Jarthen woke up in a strange room. He was sitting back, propped up in an overstuffed chair, and a blanket covered his lower half. Odd trinkets adorned the walls, and it took him a moment to remember that he had found a doctor. As he did, the pain in his legs returned, and he remembered that both had been broken. If the doctor he’d found was a miracle worker, he might walk again some day. More likely, however, the doctor just re-set the bones in an attempt to prevent him form accidentally making it worse or re-injuring himself later.
The last few days were a haze, and Jarthen was having trouble collecting his thoughts. He noticed suddenly that he was very thirsty, and was relieved to find a glass of water on the small table beside him. He downed it greedily, and took in a large gasp of air as he set the empty cup back down. The water was fresh, and clean: he must have made it to Crossing. He remembered being left by the Dawn Patrol on the side of the road. They’d been kind enough to give him some food, and he figured he may have not made it if they hadn’t.
Checking under the blankets revealed a mess of black-and-blue skin, swollen joints, and a shin that didn’t look like it had been set right. Still, he’d seen worse. It hurt like the hells, but he’d given up on the notion of ever using his legs again several days ago. There was a weird comfort in that.
The sound of a nearby door creaking open and shut interrupted his silent contemplation. Footsteps heralded the arrival of a tall, slender man in a simple grey suit. “Afternoon,” he said, in a thick accent. “How ya feelin’?”
Jarthen gently rubbed his legs to lessen the ache. “Well, I’ve been better. Looks like you did a pretty decent job of putting me back together, though. I’m thankful for that.”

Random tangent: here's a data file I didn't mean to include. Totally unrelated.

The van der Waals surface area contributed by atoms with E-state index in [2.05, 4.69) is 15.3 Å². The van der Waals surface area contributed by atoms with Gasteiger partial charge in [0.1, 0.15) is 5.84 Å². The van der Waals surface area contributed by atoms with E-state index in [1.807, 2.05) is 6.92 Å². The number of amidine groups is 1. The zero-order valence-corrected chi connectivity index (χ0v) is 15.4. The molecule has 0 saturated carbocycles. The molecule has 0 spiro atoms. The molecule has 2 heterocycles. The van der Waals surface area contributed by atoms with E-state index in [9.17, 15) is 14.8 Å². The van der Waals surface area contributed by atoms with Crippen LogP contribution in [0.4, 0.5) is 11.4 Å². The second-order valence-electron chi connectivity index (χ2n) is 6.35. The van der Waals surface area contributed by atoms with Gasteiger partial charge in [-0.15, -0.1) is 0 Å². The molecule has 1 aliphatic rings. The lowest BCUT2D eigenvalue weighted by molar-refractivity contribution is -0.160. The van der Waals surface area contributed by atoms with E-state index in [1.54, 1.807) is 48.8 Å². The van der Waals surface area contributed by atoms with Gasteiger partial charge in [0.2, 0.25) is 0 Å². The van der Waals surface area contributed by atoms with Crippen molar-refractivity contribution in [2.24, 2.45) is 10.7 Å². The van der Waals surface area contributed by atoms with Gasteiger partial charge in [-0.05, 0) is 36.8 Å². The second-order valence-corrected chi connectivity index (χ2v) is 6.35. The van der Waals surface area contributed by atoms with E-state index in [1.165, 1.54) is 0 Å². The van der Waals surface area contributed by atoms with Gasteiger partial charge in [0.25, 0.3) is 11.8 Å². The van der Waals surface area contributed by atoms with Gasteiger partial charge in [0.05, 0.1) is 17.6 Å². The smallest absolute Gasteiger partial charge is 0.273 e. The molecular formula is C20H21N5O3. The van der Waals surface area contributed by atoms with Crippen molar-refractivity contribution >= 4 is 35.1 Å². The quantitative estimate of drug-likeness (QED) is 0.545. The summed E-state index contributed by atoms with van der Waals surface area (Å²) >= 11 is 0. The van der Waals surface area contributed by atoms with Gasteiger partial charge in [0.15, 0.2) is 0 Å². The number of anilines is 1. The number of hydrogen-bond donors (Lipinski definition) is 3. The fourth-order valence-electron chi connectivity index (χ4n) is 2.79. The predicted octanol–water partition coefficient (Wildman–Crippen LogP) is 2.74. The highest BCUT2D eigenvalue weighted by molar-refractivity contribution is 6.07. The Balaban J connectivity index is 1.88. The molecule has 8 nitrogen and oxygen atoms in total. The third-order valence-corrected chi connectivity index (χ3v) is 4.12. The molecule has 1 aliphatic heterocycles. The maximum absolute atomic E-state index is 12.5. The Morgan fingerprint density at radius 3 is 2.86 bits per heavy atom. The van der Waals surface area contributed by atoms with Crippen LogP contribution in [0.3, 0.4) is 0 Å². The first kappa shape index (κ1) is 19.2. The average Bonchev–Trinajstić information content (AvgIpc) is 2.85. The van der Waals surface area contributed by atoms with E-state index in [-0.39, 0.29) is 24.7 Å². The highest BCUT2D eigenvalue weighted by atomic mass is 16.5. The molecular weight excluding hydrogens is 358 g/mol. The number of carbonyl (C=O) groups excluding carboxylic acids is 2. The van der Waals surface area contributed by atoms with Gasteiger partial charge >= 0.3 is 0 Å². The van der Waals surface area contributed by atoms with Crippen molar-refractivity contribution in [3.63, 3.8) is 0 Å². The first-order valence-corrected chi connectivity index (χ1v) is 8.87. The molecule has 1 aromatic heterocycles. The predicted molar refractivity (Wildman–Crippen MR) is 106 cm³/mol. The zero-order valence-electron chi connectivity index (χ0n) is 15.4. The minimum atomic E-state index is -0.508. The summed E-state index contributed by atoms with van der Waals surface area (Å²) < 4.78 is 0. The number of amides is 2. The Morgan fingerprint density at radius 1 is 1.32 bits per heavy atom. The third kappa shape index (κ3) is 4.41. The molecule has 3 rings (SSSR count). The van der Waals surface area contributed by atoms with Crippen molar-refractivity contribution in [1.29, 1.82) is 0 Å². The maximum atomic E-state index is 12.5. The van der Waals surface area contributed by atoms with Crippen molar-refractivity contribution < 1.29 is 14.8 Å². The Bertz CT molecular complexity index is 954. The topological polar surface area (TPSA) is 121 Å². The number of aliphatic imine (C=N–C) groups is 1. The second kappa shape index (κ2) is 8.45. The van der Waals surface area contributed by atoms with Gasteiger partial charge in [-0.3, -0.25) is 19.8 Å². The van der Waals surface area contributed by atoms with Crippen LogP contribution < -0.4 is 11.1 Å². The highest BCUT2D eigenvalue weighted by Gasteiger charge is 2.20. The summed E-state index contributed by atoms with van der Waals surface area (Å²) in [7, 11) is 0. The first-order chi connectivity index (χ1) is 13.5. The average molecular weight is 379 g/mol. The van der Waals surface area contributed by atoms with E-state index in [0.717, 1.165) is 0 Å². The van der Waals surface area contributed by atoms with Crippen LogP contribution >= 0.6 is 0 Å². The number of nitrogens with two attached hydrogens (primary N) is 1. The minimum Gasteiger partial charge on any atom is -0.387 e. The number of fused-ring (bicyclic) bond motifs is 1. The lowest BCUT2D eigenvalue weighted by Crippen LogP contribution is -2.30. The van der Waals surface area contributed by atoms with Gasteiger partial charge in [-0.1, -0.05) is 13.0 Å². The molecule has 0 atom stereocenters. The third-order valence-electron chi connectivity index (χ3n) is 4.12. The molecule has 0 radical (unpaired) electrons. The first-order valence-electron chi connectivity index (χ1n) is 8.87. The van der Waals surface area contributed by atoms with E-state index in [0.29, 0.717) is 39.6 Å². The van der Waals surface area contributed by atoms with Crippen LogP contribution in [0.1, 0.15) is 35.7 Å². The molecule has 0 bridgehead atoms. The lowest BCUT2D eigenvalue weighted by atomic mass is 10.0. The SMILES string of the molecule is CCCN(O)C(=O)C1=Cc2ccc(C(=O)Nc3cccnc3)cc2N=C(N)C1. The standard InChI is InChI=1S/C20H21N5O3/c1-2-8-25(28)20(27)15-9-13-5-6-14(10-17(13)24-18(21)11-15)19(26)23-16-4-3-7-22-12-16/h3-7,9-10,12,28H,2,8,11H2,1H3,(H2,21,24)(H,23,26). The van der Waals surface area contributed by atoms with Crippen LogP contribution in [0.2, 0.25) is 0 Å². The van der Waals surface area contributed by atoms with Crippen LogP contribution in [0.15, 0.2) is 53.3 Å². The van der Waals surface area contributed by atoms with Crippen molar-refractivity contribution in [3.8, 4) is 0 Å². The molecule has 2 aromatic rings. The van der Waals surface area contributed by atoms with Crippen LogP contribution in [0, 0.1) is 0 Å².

The man in the suit looked around the room through slightly squinted eyes, chewing his words before he spoke. “I’m not ya doctah, Jart’en.” He paused for a moment, letting the weight of his words sink in. “I saw what’cha did ta dose kids, on da road. Ya lied ta good people, and ya did it ’cause yeh selfish.”
Jarthen’s pained smile immediately soured. “Who are you. What do you want.” His questions shared much more with orders than with actual inquiry.
“Dey tried ta stop ya, and when dey had ya by da balls, ya lied to ’em like a little cowahd.”
Jarthen bit his lip angrily, frustrated by his inability to move. “Yes, well… it’s part of the job, I suppose.”
The man in grey kicked Jarthen’s footrest, the sudden jolt causing Jarthen to shout in pain. “‘Da job,’ aye? I remembah da last time ya said dat. Ya had me kill a little girl in fronta her daddy, try an’ get ‘im ta talk. Said it was parta ’da job.’”
“I remember you,” Jarthen said softly, his heart quickening. “I always called you ‘guardsman.’ What was your name?”
Another sharp kick, and Jarthen screamed in pain again. “I don’ care if ya remembah me, Jart’en! Ya remembah her? Ya remembah dat little girl?”
Jarthen took a moment to process the man’s words, carefully studying his opponent’s face. “Yeah, I remember that.” A silent moment passed between the two, and Jarthen’s gaze fell to the floor. “He never talked, did he?” His voice was quiet, almost like he felt shame.
“No, he didn’t. Da last woid outta his mouth was just her name.”
Jarthen tried to play off this. “That was the night you defected, wasn’t it?” His tone was soft, apologetic.
“‘Defected’ is, I tink, probably da wrong woid.”
Jarthen had him on the defensive. Good. “You know, I may have given that order, but her blood is on your hands. It was then, it is now.”
The man in the suit turned around and faced him. “Yer right, ya know. And no mattah how hard I scrubbed, I can still see it dere. But dere’s someting ya should know.”
Jarthen offered only a confused tilt of the head.
“Da man, e’ wasn’t da girl’s daddy. E’ was ’er uncle.”
Jarthen narrowed his eyes, suspicious of where this man was going. “I’m not sure I understand.”
“Let me introduce myself,” the man in grey said, striding towards a chair opposite Jarthen. As he sat, his gaze met Jarthen’s, full of fire and rage. “Why don’ ya call me Uncle.”